Recently, though, there has been a flurry of articles adopting an almost good-news-story angle about the counter-intuitive relatively low number of suicides last year. A recent Daily Telegraph article reported that the suicide rate decreased during the first lockdown, driven by “significantly lower rates” among men. Reading such articles, you usually reach a paragraph tucked near the end clarifying how the data relates to a limited time period and that, spoiler alert, the potential suicidal ramifications of an event can take a lot longer to manifest as many veterans have tragically demonstrated (often killing themselves about a decade after tours).

Whether other animals engage in suicide is a controversial debate. It is generally agreed that while some animals willingly engage in risky behaviour, the choice to kill yourself is a uniquely human attribute. Humans are both blessed and cursed by the gift of language that on the one hand has enabled us to communicate, band together and build great civilisations. Less fortunately, we can ruminate to potentially disastrous degrees, becoming swamped by thoughts to the point of imbuing them with dangerous and deadly powers, including imagining and enabling our own destruction.

“Feelings of sadness or a thought of ‘I’m bad’ cannot by themselves hurt us unless we let them,” say Victoria Follette and Jacqueline Pistorello in Finding Life Beyond Trauma: Using Acceptance and Commitment Therapy to Heal from Post-Traumatic Stress and Trauma-Related Problems. “The reason we may lose sight of the fact that a thought is just a thought is because of language. Language, albeit extremely helpful, has a dark side that allows our minds to construct scary futures, compare ourselves to unmet ideals and create realities that only exist in our mind’s eye.”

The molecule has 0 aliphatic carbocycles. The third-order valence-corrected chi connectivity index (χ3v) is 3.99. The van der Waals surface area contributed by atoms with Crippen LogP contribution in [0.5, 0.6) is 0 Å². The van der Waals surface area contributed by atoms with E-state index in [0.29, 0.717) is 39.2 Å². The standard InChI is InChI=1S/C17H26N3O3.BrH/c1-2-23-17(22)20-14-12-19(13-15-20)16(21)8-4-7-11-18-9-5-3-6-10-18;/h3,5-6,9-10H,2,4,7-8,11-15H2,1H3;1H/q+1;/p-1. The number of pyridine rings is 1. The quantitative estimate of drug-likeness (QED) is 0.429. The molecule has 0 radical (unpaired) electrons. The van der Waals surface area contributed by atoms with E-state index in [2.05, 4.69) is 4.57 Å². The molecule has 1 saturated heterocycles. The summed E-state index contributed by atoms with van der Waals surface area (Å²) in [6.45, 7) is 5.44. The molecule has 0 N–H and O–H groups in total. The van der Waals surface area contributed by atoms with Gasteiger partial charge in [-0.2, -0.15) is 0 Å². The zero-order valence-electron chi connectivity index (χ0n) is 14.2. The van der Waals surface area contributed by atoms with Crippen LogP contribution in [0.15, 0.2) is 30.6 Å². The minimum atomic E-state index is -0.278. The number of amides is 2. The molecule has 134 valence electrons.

That sort of complexity underpins the challenge for many adjusting to the civilian world after leaving the military, Church says, noting that the focus on post-traumatic stress disorder (PTSD) can get in the way.

“As serious as PTSD is, the numbers suffering from it appear relatively low compared to the overall number of veterans struggling,” Church says. “So is it more to do with adjustment disorder, depression after leaving the army, with the loss of identity and sense of purpose that often happens? If we persist in promoting the problem as just being about PTSD, then we are never going to solve it.”

Enjoying The Critic online? It's even better in print

Try five issues of Britain’s newest magazine for £10

Critic magazine cover